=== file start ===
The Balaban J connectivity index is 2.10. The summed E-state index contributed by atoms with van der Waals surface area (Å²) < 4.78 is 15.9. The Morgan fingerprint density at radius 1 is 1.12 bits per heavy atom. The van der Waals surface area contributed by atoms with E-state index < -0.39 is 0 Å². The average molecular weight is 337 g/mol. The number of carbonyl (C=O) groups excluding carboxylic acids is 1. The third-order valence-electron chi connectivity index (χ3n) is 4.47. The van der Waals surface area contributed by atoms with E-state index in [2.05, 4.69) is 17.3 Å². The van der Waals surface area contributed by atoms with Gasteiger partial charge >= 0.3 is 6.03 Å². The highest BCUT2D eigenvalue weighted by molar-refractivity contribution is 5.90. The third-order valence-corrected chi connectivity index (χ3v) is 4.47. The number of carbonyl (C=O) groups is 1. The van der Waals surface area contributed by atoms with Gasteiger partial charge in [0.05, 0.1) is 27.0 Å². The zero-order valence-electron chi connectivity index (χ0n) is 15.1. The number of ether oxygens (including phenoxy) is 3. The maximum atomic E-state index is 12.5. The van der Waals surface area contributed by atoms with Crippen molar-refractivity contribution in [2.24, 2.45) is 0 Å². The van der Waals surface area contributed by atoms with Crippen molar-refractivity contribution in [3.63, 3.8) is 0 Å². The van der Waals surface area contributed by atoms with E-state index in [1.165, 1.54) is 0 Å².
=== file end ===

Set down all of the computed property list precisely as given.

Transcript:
The Balaban J connectivity index is 2.10. The summed E-state index contributed by atoms with van der Waals surface area (Å²) < 4.78 is 15.9. The Morgan fingerprint density at radius 1 is 1.12 bits per heavy atom. The van der Waals surface area contributed by atoms with E-state index < -0.39 is 0 Å². The average molecular weight is 337 g/mol. The number of carbonyl (C=O) groups excluding carboxylic acids is 1. The third-order valence-electron chi connectivity index (χ3n) is 4.47. The van der Waals surface area contributed by atoms with E-state index in [2.05, 4.69) is 17.3 Å². The van der Waals surface area contributed by atoms with Gasteiger partial charge >= 0.3 is 6.03 Å². The highest BCUT2D eigenvalue weighted by molar-refractivity contribution is 5.90. The third-order valence-corrected chi connectivity index (χ3v) is 4.47. The number of carbonyl (C=O) groups is 1. The van der Waals surface area contributed by atoms with Gasteiger partial charge in [0.05, 0.1) is 27.0 Å². The zero-order valence-electron chi connectivity index (χ0n) is 15.1. The number of ether oxygens (including phenoxy) is 3. The maximum atomic E-state index is 12.5. The van der Waals surface area contributed by atoms with Crippen molar-refractivity contribution in [2.24, 2.45) is 0 Å². The van der Waals surface area contributed by atoms with Crippen molar-refractivity contribution in [3.63, 3.8) is 0 Å². The van der Waals surface area contributed by atoms with E-state index in [1.165, 1.54) is 0 Å².